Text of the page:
Wednesday, August 06, 2008

Obama is the new Lincoln; Sorry JFK

Got an email from a friend I met in Trader Joe's who is "wary" of Obama's candidacy. "I just don't feel I can trust Obama..," she writes. She referenced a piece by David Brooks in yesterday's New York Times, "Where’s the Landslide?" which implies there should be one by now with Obama trouncing McCain in the polls. Couple of Brooks's notions:

His age probably has something to do with it. So does his race. But the polls and focus groups suggest that people aren’t dismissive of Obama or hostile to him....the root of it is probably this: Obama has been a sojourner.

Brooks is making a case of Obama being "removed" from the battle, an observer who is interested but not affected. My friend from Trader Joe's has a "funny" feeling and Brooks's piece struck a chord.

I don't know how it's possible for me to remember the 1960 election since I was 10 years old at the time, and I have trouble remembering the names of several of the members of my immediate family. But I remember clearly that John F. Kennedy was perceived as a neophyte, with little experience against the towering figure of 8 years Vice President Nixon, who was now going to slide into the office after his boss, Eisenhower, was done. That's how my family, friends, and schoolmates saw the process back then. Yet both Kennedy and Nixon were young, just like Obama. And the ultimate winner then was no proven entity any more than Obama is now. And then as now, Kennedy and Obama both make amazing, rallying, and inspiring speeches.

Brooks can write all he wants about the experience and back ground and whatever else about Obama, but I will let you in on a little secret--about American society, and elections, and human nature--the Obama doubts center on one thing and one thing only, and that is the inherent inability of my fellow citizens to overcome their natural instinct for prejudice and bigotry. "Sojourner" my ass -- Obama doesn't fit the comfortable mold of any one's mindset.

There was another candidate for President of the US who had a varied back ground and didn't seem fit for the job:

His family was forced out of their home.
He had to work to support them.
Failed in business
Ran for state legislature - lost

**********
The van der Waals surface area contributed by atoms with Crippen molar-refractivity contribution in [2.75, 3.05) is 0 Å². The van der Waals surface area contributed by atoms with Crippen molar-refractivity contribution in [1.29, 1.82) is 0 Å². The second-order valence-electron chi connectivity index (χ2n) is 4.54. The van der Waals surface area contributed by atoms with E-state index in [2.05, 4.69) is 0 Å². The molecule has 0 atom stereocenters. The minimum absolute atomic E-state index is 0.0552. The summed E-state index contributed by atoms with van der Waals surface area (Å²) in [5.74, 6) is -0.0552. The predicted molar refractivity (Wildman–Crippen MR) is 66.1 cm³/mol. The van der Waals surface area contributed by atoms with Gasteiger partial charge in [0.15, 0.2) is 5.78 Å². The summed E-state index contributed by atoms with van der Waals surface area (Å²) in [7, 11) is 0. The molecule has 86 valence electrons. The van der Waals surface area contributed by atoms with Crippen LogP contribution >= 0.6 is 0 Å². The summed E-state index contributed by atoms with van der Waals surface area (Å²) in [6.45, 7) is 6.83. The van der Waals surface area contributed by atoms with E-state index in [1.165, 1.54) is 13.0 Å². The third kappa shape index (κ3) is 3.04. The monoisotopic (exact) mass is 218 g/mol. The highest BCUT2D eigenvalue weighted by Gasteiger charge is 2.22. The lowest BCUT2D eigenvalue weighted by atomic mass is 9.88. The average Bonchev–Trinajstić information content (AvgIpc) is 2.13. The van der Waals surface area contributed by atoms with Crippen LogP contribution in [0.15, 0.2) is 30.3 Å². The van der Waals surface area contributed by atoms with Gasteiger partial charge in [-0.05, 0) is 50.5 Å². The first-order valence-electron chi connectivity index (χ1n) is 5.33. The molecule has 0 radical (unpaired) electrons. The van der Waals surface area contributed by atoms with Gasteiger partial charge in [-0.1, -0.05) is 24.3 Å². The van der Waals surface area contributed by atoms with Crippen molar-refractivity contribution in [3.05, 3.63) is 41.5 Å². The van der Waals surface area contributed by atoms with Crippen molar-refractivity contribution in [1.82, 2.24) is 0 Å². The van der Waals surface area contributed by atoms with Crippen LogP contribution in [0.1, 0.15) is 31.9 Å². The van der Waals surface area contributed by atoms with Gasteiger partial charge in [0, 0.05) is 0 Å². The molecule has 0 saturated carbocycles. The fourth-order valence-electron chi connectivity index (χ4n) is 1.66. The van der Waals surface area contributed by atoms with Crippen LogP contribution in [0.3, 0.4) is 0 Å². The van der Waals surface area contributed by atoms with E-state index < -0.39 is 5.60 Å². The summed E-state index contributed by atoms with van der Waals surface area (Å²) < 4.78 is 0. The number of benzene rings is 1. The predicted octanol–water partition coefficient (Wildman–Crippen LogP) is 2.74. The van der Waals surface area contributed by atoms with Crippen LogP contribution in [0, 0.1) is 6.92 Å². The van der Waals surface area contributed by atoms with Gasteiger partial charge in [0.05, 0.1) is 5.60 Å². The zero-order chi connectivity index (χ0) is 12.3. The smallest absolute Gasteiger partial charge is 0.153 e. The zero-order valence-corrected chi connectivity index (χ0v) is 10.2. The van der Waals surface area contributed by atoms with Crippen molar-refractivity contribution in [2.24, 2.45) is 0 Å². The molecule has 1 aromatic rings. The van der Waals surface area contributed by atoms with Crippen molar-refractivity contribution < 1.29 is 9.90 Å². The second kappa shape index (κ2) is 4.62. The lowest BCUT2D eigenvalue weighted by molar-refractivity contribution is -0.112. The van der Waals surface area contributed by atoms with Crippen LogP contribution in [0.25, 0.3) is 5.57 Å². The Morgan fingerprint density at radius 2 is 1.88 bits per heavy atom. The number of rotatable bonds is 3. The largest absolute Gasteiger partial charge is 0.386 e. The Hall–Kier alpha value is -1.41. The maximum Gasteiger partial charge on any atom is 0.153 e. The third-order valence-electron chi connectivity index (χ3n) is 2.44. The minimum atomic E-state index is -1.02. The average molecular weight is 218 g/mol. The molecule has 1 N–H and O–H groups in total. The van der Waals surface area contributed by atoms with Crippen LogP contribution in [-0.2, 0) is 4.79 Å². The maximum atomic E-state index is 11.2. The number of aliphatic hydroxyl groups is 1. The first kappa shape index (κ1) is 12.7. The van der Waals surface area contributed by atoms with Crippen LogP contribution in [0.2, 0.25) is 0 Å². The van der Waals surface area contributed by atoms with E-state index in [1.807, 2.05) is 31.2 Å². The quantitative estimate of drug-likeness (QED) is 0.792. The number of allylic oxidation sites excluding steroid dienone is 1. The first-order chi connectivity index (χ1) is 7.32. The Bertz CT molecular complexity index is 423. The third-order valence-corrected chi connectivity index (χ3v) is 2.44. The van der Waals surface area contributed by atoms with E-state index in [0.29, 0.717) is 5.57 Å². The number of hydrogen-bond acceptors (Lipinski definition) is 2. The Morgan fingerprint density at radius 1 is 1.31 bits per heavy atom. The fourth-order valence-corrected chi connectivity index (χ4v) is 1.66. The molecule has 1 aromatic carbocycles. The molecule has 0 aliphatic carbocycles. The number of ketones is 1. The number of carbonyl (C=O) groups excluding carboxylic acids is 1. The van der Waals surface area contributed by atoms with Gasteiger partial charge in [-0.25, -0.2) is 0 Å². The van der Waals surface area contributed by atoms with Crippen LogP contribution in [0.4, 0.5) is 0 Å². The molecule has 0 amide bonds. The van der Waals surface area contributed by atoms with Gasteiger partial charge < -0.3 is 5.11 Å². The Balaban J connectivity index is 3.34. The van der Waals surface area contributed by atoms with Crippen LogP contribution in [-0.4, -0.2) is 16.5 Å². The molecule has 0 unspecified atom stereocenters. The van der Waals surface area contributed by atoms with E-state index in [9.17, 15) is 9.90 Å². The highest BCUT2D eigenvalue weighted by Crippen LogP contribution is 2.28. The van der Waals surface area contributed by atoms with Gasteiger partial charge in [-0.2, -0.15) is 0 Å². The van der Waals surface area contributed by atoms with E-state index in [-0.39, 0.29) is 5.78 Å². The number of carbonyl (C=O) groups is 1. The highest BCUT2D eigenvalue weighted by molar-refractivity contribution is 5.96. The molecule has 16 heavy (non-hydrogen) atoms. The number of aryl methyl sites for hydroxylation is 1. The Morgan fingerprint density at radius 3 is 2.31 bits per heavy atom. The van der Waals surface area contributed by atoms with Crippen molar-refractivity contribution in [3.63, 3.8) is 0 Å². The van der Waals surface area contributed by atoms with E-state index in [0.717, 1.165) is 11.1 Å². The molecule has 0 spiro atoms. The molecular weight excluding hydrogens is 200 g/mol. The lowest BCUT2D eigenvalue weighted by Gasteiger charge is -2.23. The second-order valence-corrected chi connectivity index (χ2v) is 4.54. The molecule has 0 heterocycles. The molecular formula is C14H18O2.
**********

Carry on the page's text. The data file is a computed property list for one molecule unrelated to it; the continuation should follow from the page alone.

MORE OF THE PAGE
Also lost his job - wanted to go to law school but couldn't get in.
Borrowed some money from a friend to begin a business and by the end of the year he was bankrupt. He spends the next 17 years of his life paying off his debt.
Ran for state legislature again - won.
Was engaged to be married, sweetheart died and his heart was broken.
Had a total nervous breakdown and was in bed for six months.
Sought to become speaker of the state legislature - defeated.
Sought to become elector - defeated.
Ran for Congress - lost.
Ran for Congress again - this time he won - went to Washington and did a good job.
Ran for re-election to Congress - lost.
Sought the job of land officer in his home state - rejected.
Ran for Senate of the United States - lost.
Sought the Vice-Presidential nomination at his party's national convention - got less than 100 votes.
Ran for U.S. Senate again - again he lost.
Elected president of the United States.

Abraham Lincoln. But you knew that. He was a young guy, with a weird sense of humor, prone to bipolar attacks of depression, visions, and not handsome to boot. But he was a wonderful speech writer, regardless of how he sounded when he gave the speech--and that seems to be a big plus in esteem and popularity: Washington, Lincoln, Roosevelt, JFK, Martin Luther King, Bobby Kennedy, Reagan, and now Obama. Anyway, any thing's better than the criminal dolt who's in there now, or the absent-minded dufus who wants to take his place. They can't configure a sentence that's coherent.

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